TO: All Media
ATT: News Editors, Human Rights Reporters
For immediate release
Monday, 22 August 2022
LGBTQIA+ people face high levels of violence and discrimination in South Africa, despite constitutional protections. The Constitution and the Promotion of Equality and Prevention of Unfair Discrimination Act (PEPUDA) makes discrimination on the grounds of sex, gender and sexual orientation illegal. Any government department, person or private business that discriminates against people on the basis of the sexual orientation, gender identity, gender expression, sex or sex characteristics are acting illegally and are perpetuating a system of oppression that results in exclusion and violence.
LGBTQIA+ people often face exclusion and violence from society, and there have been many incidents of LGBTQIA+ people being insulted, assaulted, raped and even murdered following altercations at pubs and bars. There have been many incidents of LGBTQIA+ people experiencing discrimination at bars and pubs, then being assaulted in parking lots, or being attacked and raped and murdered as they travel back to their homes. These attacks often begin from an incident that occurs in a pub or bar, particularly where there is consumption of alcohol. It is an unfortunate reality that LGBTQIA+ people are unable to live their lives without facing discrimination and violence. Violence on the basis of someone’s gender or sexual orientation is gender-based violence and may be considered a hate crime.
The danger and threat to LGBTQIA+ people is very real and when businesses condone or encourage this discrimination in their premises or amongst their patrons they promote violence and hate and the business owner or employee may be guilty of a hate crime. Business owners who create or allow a discriminatory environment make all of their customers less safe, harm their local communities and encourage violence.
LGBTQIA+ people do not choose their sexual orientation, sex characteristics or gender identity. There are no ‘wrong’, ‘unnatural’, ‘unAfrican’ or ‘sinful’ sexual orientations, sex characteristics or gender identities or expressions, or sex characteristics. There is no difference in the public display of affection between consenting adults, regardless of their gender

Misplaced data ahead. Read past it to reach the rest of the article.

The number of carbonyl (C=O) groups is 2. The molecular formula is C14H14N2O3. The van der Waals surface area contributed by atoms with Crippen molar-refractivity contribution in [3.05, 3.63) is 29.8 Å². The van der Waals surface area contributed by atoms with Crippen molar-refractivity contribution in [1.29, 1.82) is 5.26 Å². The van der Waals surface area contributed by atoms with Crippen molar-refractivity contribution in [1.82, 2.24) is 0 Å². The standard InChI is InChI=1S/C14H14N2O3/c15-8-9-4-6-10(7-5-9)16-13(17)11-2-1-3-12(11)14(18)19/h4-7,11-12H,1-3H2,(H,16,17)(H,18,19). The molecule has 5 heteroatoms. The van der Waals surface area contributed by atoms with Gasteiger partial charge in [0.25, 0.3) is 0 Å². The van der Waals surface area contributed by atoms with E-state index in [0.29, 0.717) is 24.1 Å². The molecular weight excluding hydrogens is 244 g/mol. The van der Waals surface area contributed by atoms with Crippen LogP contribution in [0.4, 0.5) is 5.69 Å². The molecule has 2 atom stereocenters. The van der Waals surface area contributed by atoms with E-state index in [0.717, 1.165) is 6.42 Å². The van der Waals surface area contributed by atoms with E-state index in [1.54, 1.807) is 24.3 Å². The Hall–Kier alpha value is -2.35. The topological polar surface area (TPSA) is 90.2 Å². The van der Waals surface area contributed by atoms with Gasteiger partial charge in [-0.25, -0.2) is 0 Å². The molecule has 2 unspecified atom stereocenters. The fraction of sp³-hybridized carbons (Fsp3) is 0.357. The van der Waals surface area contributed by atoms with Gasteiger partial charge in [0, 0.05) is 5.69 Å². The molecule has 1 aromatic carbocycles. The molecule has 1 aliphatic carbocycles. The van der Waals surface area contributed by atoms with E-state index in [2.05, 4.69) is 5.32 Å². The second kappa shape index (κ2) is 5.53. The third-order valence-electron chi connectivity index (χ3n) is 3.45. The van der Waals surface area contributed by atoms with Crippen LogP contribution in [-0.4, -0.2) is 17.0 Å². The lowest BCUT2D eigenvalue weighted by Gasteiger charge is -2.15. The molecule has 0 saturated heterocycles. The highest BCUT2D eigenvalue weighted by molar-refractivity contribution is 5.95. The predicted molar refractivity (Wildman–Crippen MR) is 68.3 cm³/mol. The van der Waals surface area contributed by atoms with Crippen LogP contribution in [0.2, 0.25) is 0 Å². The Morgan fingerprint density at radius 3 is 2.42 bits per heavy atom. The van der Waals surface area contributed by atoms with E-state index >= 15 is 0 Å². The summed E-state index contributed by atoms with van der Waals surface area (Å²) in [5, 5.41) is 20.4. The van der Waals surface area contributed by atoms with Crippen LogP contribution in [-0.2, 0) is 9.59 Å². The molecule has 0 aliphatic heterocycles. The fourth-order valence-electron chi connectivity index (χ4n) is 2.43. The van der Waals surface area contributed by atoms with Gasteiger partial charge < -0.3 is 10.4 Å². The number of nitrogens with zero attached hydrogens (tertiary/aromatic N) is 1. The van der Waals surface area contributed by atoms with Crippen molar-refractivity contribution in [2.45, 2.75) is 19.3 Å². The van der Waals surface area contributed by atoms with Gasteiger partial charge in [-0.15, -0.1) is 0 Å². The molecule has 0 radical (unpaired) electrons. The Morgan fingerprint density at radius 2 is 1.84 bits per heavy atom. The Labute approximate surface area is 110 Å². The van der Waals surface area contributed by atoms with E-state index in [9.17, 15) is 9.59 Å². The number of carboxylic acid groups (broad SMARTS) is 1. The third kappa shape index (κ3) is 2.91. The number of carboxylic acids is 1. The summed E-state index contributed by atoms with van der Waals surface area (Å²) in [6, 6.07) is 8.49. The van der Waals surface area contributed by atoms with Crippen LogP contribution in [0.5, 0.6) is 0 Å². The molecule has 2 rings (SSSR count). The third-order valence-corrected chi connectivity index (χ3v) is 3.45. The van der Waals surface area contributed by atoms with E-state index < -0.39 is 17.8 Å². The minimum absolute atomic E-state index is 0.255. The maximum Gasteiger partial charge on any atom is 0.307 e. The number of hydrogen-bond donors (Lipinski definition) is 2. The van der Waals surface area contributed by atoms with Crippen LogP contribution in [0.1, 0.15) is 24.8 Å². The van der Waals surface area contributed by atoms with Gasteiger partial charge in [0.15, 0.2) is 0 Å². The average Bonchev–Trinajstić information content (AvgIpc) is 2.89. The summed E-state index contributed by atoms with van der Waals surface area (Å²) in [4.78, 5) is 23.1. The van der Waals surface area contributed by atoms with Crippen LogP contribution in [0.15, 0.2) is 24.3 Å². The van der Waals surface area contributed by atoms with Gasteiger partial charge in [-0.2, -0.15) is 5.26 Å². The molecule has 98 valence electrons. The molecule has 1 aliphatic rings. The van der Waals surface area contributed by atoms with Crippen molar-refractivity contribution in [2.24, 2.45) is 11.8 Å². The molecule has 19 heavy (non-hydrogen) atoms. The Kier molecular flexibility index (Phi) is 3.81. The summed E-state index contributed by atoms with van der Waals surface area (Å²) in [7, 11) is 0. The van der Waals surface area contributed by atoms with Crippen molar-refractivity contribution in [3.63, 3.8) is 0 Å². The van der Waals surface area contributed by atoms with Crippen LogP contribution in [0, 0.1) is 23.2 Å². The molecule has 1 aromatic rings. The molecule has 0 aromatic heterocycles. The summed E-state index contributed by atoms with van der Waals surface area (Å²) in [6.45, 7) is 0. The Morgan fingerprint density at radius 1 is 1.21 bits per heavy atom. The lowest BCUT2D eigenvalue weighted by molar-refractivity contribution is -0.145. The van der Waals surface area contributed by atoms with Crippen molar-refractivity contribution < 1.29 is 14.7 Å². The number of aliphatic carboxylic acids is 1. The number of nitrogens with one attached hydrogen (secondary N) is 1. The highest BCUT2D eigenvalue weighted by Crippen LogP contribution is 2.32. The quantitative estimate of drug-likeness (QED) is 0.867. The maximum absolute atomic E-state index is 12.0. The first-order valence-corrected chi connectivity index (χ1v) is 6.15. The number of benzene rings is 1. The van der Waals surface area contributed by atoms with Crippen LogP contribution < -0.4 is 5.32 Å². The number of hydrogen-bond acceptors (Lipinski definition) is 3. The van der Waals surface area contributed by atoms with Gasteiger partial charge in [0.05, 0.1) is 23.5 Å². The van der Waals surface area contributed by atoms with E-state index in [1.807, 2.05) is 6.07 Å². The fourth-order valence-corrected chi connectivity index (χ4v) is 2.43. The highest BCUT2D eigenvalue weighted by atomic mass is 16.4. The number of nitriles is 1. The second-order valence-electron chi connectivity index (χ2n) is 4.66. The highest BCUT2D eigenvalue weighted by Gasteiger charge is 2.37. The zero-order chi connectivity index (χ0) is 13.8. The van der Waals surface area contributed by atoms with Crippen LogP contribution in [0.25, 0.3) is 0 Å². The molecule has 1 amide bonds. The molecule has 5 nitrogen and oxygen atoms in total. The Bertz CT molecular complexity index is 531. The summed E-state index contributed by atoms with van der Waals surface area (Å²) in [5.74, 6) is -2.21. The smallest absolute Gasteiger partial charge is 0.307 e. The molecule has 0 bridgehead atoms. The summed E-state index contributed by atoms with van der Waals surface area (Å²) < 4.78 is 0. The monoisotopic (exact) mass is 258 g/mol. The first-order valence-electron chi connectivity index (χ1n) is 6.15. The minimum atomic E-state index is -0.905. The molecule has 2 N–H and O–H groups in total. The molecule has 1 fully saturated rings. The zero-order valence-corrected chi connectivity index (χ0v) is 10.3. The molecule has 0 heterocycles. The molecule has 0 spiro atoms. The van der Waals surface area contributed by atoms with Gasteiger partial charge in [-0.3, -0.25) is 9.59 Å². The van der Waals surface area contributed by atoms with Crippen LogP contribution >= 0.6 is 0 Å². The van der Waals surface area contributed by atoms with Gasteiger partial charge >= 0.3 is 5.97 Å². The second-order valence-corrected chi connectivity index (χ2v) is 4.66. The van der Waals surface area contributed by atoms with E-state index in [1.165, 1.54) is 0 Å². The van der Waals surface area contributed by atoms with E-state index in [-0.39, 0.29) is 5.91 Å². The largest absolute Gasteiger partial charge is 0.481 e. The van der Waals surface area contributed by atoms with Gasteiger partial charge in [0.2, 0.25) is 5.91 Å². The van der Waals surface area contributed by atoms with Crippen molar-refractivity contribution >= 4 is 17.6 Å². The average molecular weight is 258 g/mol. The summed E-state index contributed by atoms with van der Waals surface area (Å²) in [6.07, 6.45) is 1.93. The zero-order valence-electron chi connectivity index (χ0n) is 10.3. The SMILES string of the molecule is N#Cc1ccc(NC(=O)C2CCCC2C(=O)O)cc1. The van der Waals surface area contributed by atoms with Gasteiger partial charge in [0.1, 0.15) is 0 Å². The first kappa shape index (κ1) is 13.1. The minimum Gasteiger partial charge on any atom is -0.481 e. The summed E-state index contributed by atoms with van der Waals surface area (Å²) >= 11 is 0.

identity, gender expression or sexual orientation and any business where displays of public affection occur must treat all people equally with respect and dignity.
Gender expression (how people look, the clothes they wear, etc.) is a reflection of someone’s gender identity, and may also (but not always) be linked to their sexual orientation. Business must respect the choice of dress of their customers, and apply any restrictions of clothing to all customers equally, regardless of their gender identity or sexual orientation. For example, if one customer may wear a short skirt, all customers may wear a short skirt.
Businesses have a responsibility to create a safe environment for their customers and employees, and must ensure that no person on their premises unfair discriminates or threatens any other person. A person’s sexual orientation and gender identity are private, and covered by the right to privacy in the Constitution. A business that allows unfair discrimination may find itself liable for violating sections 9, 10, 12, 14, 16 of the Constitution and may face legal prosecution and other sanctions.
The FHR encourages any people who have experienced or witnessed discrimination and/or violence against LGBTQIA+ people to report the incident to the police and the South African Human Rights Commission. Any LGBTQIA+ person requiring assistance should contact a local LGBTQIA+ Civil Society Organisation in their area.
Lindiwe Sithole – 082 634 7154